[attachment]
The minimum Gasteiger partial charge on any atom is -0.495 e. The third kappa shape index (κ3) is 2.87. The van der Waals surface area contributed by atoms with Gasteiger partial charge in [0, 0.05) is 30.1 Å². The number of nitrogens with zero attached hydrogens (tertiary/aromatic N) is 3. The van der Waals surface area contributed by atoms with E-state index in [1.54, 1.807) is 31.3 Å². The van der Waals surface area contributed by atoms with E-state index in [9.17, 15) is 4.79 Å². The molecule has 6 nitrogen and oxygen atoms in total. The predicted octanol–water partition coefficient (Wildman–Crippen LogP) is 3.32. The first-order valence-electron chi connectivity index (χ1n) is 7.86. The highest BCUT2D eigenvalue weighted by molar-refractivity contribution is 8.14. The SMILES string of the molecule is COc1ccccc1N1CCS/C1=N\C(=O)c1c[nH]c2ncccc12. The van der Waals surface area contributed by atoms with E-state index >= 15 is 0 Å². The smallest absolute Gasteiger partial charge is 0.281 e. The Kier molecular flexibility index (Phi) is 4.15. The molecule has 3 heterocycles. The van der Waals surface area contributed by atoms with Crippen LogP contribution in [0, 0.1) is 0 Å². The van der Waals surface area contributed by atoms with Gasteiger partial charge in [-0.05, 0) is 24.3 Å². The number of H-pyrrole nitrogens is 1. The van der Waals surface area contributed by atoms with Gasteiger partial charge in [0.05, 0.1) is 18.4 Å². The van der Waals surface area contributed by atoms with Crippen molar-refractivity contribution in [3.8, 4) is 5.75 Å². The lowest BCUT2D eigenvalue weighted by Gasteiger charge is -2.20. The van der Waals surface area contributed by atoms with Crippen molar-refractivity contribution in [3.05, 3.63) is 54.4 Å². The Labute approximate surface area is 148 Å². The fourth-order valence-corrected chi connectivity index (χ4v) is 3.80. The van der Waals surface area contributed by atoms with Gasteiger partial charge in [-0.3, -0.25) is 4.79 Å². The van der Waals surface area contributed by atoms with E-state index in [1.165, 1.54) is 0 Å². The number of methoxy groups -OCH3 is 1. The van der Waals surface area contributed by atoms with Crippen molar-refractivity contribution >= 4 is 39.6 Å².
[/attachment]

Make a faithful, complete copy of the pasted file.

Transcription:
The minimum Gasteiger partial charge on any atom is -0.495 e. The third kappa shape index (κ3) is 2.87. The van der Waals surface area contributed by atoms with Gasteiger partial charge in [0, 0.05) is 30.1 Å². The number of nitrogens with zero attached hydrogens (tertiary/aromatic N) is 3. The van der Waals surface area contributed by atoms with E-state index in [1.54, 1.807) is 31.3 Å². The van der Waals surface area contributed by atoms with E-state index in [9.17, 15) is 4.79 Å². The molecule has 6 nitrogen and oxygen atoms in total. The predicted octanol–water partition coefficient (Wildman–Crippen LogP) is 3.32. The first-order valence-electron chi connectivity index (χ1n) is 7.86. The highest BCUT2D eigenvalue weighted by molar-refractivity contribution is 8.14. The SMILES string of the molecule is COc1ccccc1N1CCS/C1=N\C(=O)c1c[nH]c2ncccc12. The van der Waals surface area contributed by atoms with E-state index >= 15 is 0 Å². The smallest absolute Gasteiger partial charge is 0.281 e. The Kier molecular flexibility index (Phi) is 4.15. The molecule has 3 heterocycles. The van der Waals surface area contributed by atoms with Crippen LogP contribution in [0, 0.1) is 0 Å². The van der Waals surface area contributed by atoms with Gasteiger partial charge in [-0.05, 0) is 24.3 Å². The number of H-pyrrole nitrogens is 1. The van der Waals surface area contributed by atoms with Gasteiger partial charge in [0.05, 0.1) is 18.4 Å². The van der Waals surface area contributed by atoms with Crippen molar-refractivity contribution in [3.8, 4) is 5.75 Å². The lowest BCUT2D eigenvalue weighted by Gasteiger charge is -2.20. The van der Waals surface area contributed by atoms with Crippen molar-refractivity contribution in [3.05, 3.63) is 54.4 Å². The Labute approximate surface area is 148 Å². The fourth-order valence-corrected chi connectivity index (χ4v) is 3.80. The van der Waals surface area contributed by atoms with Gasteiger partial charge in [-0.3, -0.25) is 4.79 Å². The van der Waals surface area contributed by atoms with E-state index in [1.165, 1.54) is 0 Å². The number of methoxy groups -OCH3 is 1. The van der Waals surface area contributed by atoms with Crippen molar-refractivity contribution >= 4 is 39.6 Å².